Gambia is closing some of its embassies and relegating a handful to consulates, a senior foreign service official said.
The West African nation’s government is cutting its budget to save money and give the country’s economy a new kick at life.
Gambia is under pressure to cut expenses by its international lenders.
The closure of the embassies was also recommended by the World Bank and the IMF.
The closure or relegation of the embassies is not a deterioration of relations with any of the host countries where missions will be affected.
The country can’t afford the cost of maintaining some the missions and will continue diplomatic relations through embassies in the nearest country.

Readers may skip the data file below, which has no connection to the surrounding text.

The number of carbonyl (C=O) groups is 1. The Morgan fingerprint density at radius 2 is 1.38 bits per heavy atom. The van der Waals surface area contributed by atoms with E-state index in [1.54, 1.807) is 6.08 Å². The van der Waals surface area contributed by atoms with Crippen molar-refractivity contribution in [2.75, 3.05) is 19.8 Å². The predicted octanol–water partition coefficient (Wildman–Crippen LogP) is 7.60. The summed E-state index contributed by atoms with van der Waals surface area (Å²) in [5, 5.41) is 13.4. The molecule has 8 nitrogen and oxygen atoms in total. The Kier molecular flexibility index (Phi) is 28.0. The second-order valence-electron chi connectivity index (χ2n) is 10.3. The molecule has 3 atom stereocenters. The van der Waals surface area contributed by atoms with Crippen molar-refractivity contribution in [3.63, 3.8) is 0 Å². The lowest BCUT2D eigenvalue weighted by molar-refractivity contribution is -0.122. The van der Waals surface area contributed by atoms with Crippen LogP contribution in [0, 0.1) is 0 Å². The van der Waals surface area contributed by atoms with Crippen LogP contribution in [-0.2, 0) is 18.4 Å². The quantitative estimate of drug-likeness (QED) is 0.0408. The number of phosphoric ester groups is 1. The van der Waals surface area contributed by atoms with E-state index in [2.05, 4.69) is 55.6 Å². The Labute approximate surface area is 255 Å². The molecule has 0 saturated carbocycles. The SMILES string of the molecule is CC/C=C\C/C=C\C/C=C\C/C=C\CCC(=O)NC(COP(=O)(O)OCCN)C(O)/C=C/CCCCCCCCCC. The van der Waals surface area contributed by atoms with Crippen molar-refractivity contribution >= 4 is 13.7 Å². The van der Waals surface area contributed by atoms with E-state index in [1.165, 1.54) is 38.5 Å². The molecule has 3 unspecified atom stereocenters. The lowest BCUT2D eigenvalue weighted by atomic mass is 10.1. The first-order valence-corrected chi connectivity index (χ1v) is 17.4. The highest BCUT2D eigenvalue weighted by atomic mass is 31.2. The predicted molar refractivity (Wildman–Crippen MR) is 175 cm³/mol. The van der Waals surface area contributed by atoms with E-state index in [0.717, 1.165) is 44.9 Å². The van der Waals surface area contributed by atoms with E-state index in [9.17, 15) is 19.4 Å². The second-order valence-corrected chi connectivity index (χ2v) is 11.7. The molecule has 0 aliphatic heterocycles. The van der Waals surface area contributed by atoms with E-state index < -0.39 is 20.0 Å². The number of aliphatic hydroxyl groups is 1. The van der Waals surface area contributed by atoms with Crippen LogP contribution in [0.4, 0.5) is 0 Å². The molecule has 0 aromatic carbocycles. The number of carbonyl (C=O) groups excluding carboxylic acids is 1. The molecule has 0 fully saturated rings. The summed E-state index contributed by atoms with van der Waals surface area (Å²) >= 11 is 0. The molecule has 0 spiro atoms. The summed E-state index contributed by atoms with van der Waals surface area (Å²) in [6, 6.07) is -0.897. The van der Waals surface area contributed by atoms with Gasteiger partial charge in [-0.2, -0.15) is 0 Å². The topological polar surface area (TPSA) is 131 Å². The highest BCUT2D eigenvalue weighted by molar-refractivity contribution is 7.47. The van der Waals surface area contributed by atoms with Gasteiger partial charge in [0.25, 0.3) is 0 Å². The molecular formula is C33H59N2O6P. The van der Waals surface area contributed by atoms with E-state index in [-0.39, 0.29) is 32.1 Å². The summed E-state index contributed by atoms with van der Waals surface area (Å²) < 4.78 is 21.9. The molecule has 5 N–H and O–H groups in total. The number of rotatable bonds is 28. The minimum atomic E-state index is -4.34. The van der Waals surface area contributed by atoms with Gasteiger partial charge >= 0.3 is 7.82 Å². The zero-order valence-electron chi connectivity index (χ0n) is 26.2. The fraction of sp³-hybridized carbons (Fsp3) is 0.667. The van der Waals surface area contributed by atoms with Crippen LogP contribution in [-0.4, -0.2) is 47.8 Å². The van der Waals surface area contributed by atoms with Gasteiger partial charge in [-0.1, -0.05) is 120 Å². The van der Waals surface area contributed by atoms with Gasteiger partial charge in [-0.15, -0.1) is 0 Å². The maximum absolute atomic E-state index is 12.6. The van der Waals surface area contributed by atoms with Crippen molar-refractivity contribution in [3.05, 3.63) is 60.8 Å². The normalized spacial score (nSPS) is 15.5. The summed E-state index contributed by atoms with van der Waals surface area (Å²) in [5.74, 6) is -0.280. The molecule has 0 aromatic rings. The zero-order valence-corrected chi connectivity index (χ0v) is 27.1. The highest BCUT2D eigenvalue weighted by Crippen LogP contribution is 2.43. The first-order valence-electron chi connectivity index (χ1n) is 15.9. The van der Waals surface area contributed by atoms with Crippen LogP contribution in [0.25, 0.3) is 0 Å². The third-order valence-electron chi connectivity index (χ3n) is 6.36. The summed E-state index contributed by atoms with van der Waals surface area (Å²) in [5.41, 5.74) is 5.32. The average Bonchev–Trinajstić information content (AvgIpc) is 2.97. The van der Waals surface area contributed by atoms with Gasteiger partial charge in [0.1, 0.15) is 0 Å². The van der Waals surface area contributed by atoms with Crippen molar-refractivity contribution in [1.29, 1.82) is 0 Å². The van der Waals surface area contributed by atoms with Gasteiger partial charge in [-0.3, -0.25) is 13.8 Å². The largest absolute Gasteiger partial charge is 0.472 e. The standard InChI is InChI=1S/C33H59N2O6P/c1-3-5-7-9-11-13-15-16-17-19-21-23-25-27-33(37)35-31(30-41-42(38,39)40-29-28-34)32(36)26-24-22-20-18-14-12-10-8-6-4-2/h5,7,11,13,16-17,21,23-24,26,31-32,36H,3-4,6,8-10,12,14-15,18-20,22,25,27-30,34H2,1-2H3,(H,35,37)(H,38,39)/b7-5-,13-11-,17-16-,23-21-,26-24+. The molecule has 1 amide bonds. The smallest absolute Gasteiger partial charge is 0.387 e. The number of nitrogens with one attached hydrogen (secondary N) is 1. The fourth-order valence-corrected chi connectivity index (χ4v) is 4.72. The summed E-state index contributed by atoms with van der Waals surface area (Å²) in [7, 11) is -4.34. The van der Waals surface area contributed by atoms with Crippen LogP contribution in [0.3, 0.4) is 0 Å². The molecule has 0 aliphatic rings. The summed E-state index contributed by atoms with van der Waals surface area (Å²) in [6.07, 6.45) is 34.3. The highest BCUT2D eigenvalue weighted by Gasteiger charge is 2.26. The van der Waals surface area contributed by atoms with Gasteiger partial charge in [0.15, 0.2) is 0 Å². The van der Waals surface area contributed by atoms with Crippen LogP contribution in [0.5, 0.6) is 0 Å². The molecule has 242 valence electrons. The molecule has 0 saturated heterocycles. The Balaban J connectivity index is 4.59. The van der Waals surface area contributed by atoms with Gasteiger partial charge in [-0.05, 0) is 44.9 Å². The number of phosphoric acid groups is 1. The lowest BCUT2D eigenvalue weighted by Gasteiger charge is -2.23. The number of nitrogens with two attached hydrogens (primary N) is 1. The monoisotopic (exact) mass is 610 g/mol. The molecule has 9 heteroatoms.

The finance and foreign ministries are consulting to determine which embassies to shut down or relegate amid budget cuts.
As far as the diplomats serving in the offices, the plan has many of them moving to other diplomatic missions that require more personnel and some returning to Banjul.
President Adama Barrow has replaced several ambassadors appointed by Jammeh with his loyalists but many are yet to report to their new postings.
Most of the Gambian embassies are housed in rented properties costing the state millions of dollars to maintain.
The reduction of the embassies is considered “definitely necessary” and additional savings could be achieved by downsizing the unnecessary and expensive fiscal footprint of many embassies and keep operating small offices to deal with the needs of Gambian citizens.